Dostoevsky is my favorite author. Part I of Notes From Underground is one of my favorite things concerning philosophy and religion he wrote (also The Grand Inquisitor chapter in Brothers Karamazov, both must reads). In it he talks about the possibility of science explaining away free will, and his opinions have greatly influenced mine on the subject. These are some excerpts, I'd like to know what you think about them and the topic at hand.
"All man wants is an absolutely free choice, however dear that freedom may cost him and wherever it may lead him to. Well, of course, if its is a matter of choice, then the devil only knows…"
"But I repeat for the hundredth time that here is one case, one case only, when man can deliberately and consciously desire something that is injurious, stupid, even outrageously stupid, just because he want to have the right to desire for himself even what is very stupid and not to be bound by an obligation to desire only what is sensible."
"He would even risk his cakes and ale and deliberately set his heart on the most deadly trash, the most uneconomic absurdity, and do it, if you please, for the sole purpose of infusing into this positive good sense his deadly fantastic element. It is just his fantastic dreams, his most patent absurdities, that he will desire above all else for the sole purpose of proving to himself (as though that were so necessary) that men are still men and not keys of a piano on which the laws of nature are indeed playing any tune they like, but are in danger of going on playing until no one is able to desire anything except a mathematical table. And that is not all: even if this were proved to him by natural science and mathematically, even then he would refuse to come too his sense, but would on purpose, just in spite of everything, do something out of sheer ingratitude; actually, to carry his point."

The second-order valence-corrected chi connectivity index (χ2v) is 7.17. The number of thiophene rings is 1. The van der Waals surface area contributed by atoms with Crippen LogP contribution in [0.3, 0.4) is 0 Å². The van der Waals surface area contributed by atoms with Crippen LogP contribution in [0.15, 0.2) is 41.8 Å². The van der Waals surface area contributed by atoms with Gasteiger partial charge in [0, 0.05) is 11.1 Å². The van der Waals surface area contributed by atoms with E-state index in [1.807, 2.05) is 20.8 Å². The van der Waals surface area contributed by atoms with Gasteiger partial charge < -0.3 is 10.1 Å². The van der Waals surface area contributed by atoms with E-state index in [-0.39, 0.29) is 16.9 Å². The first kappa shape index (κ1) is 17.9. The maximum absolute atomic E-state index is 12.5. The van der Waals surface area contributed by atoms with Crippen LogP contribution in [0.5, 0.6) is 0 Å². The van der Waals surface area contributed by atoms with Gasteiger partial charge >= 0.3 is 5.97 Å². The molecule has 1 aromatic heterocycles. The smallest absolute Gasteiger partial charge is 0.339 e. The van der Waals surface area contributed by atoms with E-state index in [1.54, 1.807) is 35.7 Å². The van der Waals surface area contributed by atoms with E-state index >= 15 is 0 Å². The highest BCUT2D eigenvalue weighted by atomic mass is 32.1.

"I believe this is so, I give you my word for it; for it seems to me that the whole meaning of human life can be summed up in the one statement that man only exists for the purpose of proving to himself every minutes that he is a man and not an organ stop!"
What can 3D printing do for medicine? The "sky is the limit," says Northwell Health researcher Dr. Todd Goldstein.
- Medical professionals are currently using 3D printers to create prosthetics and patient-specific organ models that doctors can use to prepare for surgery.
- Eventually, scientists hope to print patient-specific organs that can be transplanted safely into the human body.
- Northwell Health, New York State's largest health care provider, is pioneering 3D printing in medicine in three key ways.
The tactics that work now won't work for long.
Great ideas in philosophy often come in dense packages. Then there is where the work of Marcus Aurelius.
- Meditations is a collection of the philosophical ideas of the Roman Emperor Marcus Aurelius.
- Written as a series of notes to himself, the book is much more readable than the dry philosophy most people are used to.
- The advice he gave to himself 2,000 years ago is increasingly applicable in our hectic, stressed-out lives.
By working together, and learning from one another, we can build better systems.
- Many of the things that we experience, are our imagination manifesting into this physical realm, avers artist Dustin Yellin.
- People need to completely rethink the way they work together, and learn from one another, that they they can build better systems. If not, things may get "really dark" soon.
- The first step to enabling cooperation is figuring out where the common ground is. Through this method, despite contrary beliefs, we may be able to find some degree of peace.
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